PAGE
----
How to Create Malaysia Flag with HTML and CSS 🇲🇾
Learn how I create the Malaysia Flag with HTML and CSS (only)!
Malaysia is now 62-years old! 🎉 Happy birthday, Malaysia! 🎂
Um … But technically I can use emoji right? Or maybe I can use this package?
Flag of Malaysia — Jalur Gemilang 🇲🇾
The flag of Malaysia, also known as the Malay: Jalur Gemilang (“Stripes of Glory”), is composed of a field of 14 alternating red and white stripes along the fly and a blue canton bearing a crescent and a 14-point star known as the Bintang Persekutuan (Federal Star).
Here are the components that I need to create using HTML and CSS:
— 14 Alternating Red and White Stripes: Sounds easy 😎
— Crescent: Hmm, a big circle and a small circle inside? 🤔
— 14-Point Star: I have completely no idea how to do this 🤭
Step 1: Create Flag Layout with CSS Grid
Firstly, I am going to create the flag layout with CSS Grid.
It’s pretty straight-forward, I will use
grid-template-columns properties to create the flag layout with 2 rows and 2 columns.
Then, I will use
grid-column: span 2 to expand the bottom column into a full row (or 2 columns).
Step 2: 14 Alternating Red and White Stripes
The Jalur Gemilang consists of 7 red stripes and 7 white stripes. 8 of the stripes are located at the upper-right quarter, and the rest of the 6 stripes are located at the bottom part of the flag.
What I need to do now, is to create 14
<div> and use CSS’s
:nth-child(odd) rules to style the stripes.
But is there any other better method to do this? 🤔
Hmm … how about using
The repeating-linear-gradient() CSS function creates an image consisting of repeating linear gradients. It is similar to linear-gradient() and takes the same arguments, but it repeats the color stops infinitely in all directions so as to cover its entire container. — MDN Web Docs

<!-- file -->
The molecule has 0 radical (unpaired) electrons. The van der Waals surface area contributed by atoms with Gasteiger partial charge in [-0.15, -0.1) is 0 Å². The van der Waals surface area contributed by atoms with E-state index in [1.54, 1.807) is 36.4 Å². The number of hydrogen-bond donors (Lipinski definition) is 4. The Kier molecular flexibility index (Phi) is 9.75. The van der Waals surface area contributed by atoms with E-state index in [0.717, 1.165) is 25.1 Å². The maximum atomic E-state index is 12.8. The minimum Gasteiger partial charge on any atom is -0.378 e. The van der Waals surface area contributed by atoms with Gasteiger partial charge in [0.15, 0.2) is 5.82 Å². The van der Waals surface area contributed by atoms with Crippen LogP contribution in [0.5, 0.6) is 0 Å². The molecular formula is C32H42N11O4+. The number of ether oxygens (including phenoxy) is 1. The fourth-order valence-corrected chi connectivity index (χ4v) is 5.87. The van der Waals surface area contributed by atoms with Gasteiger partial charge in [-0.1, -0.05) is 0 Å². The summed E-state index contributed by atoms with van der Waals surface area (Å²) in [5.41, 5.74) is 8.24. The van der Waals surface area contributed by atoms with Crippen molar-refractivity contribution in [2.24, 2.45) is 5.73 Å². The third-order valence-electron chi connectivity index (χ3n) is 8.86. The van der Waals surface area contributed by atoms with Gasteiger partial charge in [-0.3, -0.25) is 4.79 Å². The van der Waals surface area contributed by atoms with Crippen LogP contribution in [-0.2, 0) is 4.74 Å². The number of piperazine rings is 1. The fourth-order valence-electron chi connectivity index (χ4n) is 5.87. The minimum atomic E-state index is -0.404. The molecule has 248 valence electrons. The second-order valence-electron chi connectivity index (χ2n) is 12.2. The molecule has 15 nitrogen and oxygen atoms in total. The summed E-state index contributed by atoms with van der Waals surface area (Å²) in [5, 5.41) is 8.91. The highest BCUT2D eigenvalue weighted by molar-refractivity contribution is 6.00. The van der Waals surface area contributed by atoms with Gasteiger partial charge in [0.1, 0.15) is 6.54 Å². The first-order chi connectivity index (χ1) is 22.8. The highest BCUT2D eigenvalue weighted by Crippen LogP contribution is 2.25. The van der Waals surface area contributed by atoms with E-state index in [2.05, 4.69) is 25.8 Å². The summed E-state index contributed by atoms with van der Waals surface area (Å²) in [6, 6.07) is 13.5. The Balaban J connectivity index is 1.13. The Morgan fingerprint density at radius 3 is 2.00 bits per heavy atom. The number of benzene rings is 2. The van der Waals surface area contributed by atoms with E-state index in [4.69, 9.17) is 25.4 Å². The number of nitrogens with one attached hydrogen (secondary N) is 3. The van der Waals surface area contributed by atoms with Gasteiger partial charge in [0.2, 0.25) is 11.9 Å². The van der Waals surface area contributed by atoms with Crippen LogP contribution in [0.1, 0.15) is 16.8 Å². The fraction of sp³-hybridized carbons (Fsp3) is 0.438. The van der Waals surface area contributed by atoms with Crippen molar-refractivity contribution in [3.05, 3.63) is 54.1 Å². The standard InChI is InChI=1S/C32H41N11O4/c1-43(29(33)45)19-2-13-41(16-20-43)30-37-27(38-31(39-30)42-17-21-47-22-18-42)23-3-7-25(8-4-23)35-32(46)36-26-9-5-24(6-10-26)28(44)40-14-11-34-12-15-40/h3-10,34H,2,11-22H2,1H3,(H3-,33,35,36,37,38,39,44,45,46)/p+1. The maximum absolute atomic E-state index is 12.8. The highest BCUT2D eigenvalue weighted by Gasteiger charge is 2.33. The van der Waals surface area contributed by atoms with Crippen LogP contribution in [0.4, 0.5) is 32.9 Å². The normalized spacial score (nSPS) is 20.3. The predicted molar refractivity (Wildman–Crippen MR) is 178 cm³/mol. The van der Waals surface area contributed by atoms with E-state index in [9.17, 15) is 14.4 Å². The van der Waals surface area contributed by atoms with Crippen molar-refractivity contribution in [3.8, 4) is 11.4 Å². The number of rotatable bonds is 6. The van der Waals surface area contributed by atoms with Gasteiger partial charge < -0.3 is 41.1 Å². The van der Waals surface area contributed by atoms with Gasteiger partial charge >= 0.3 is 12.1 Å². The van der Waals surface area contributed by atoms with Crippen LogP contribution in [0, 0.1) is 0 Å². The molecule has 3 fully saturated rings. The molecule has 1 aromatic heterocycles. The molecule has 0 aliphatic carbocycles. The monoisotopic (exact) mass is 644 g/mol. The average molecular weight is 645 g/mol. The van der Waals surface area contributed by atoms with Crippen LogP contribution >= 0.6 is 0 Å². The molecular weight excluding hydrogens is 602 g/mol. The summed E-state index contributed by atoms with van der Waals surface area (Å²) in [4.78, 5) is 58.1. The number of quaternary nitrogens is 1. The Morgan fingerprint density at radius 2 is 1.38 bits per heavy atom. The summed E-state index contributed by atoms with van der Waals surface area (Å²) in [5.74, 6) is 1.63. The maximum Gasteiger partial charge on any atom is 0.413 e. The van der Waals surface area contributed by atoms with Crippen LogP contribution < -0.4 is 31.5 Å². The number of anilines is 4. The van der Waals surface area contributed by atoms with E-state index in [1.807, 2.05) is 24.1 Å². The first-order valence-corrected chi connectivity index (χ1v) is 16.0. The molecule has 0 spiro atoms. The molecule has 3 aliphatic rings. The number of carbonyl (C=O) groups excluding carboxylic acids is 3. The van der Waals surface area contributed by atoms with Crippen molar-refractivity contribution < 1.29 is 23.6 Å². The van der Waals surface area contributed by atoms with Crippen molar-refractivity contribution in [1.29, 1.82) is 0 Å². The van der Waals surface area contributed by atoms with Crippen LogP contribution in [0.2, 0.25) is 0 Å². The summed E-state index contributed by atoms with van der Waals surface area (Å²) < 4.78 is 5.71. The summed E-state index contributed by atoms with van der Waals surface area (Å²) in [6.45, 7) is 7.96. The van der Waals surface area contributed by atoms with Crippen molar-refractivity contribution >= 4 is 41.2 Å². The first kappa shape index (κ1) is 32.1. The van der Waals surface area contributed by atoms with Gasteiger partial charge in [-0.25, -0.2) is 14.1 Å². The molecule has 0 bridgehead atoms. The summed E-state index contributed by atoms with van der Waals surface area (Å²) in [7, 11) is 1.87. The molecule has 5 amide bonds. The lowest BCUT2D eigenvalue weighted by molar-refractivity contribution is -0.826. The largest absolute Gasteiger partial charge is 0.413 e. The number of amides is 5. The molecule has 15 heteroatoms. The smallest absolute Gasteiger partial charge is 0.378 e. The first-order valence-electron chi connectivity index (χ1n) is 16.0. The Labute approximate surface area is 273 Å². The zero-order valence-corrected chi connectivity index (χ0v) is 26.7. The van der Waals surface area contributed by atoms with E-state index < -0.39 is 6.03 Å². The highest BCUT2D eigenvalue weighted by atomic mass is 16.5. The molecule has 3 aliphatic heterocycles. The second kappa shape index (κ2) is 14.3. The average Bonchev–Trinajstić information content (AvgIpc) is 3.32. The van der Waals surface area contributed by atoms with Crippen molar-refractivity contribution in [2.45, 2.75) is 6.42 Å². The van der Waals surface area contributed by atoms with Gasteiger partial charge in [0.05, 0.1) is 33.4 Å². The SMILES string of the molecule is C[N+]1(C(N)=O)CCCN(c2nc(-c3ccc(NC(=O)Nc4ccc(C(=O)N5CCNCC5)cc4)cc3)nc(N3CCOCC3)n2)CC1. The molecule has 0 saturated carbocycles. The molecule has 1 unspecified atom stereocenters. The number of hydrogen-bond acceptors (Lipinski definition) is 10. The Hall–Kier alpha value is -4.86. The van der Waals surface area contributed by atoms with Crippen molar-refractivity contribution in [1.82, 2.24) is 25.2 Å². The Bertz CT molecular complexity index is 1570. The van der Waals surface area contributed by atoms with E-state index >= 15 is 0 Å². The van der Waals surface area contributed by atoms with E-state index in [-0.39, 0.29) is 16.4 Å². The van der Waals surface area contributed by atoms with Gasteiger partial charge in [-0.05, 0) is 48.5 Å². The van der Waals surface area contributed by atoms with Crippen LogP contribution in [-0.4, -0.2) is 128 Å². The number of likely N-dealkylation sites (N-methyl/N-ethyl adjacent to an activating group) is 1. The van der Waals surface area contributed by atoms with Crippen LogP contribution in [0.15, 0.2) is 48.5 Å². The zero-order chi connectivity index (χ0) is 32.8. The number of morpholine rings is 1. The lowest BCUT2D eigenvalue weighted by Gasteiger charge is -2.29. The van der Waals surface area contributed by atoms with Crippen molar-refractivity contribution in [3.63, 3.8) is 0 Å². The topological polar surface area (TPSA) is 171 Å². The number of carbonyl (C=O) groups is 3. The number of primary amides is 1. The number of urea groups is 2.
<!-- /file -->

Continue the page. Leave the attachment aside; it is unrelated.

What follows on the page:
With that, I can use
repeating-linear-gradient to create the 14 red-white stripes without writing 14
<div>! CSS FTW! 🎉
Step 3: Crescent 🌙
The crescent can be created using a circle with an inner shadow, which can be done using the
inset value. (Thanks Google!)
Step 4: 14-point star
That’s the moment, I realized I have completely no idea how to create a 14-point star using CSS. (And I also forgot how to draw the 14-point star by hand 🤦♀️)
So after some simple research (aka Google Search), I found 3 ways how to draw a 14-point star:
Method 1: Draw 7 lines, then draw a “V” between each tip.
- 😀 Very easy to draw on paper
- 😕 No idea how to recreate it with CSS
Method 2: 14 triangles surrounded by a circle.
- 😀 Easy to draw on paper
- ☹️ Hard to recreate it using CSS
Method 3: 7 long diamond shapes with different rotation values.
- 🤷♀️ I guess no one uses this method to draw on paper?
- 😍 Very easy to recreate it using CSS
Ok, now I have found a way to create the 14-point star using CSS, the next step is to create 14 long diamond shape with different rotation values.
The long diamond shape can be created using 2 isosceles triangles. The code should look something like this:
The next step is to duplicate the long diamond shape for 6 more times, and add the CSS rotate function to it. As a result, the code should look like this:
Here you have it, I have successfully created the Malaysia flag using 30 lines of HTML and ~120 lines of CSS. 🎉
You can look at the full code on CodePen: codepen.io/limhenry/pen/mdbEGYg
However, this is not perfect yet. Few more things can be improved:
😤 Issue #1: Sub-pixel Rendering
If you open the CodePen link in Firefox, you might notice the sub-pixel rendering issue (The weird line in the 14-point star).
However, it’s actually possible to fix it using
transform: translateZ(1px);(Refer to line 111). By doing this, the browser will render it using hardware acceleration or GPU acceleration, instead of the browser's slower software rendering engine.
😅 Issue #2: Flag is Not Responsive
Anyway, it’s time for me to go eat some Nasi Lemak 😋 Happy Birthday Malaysia! 🎉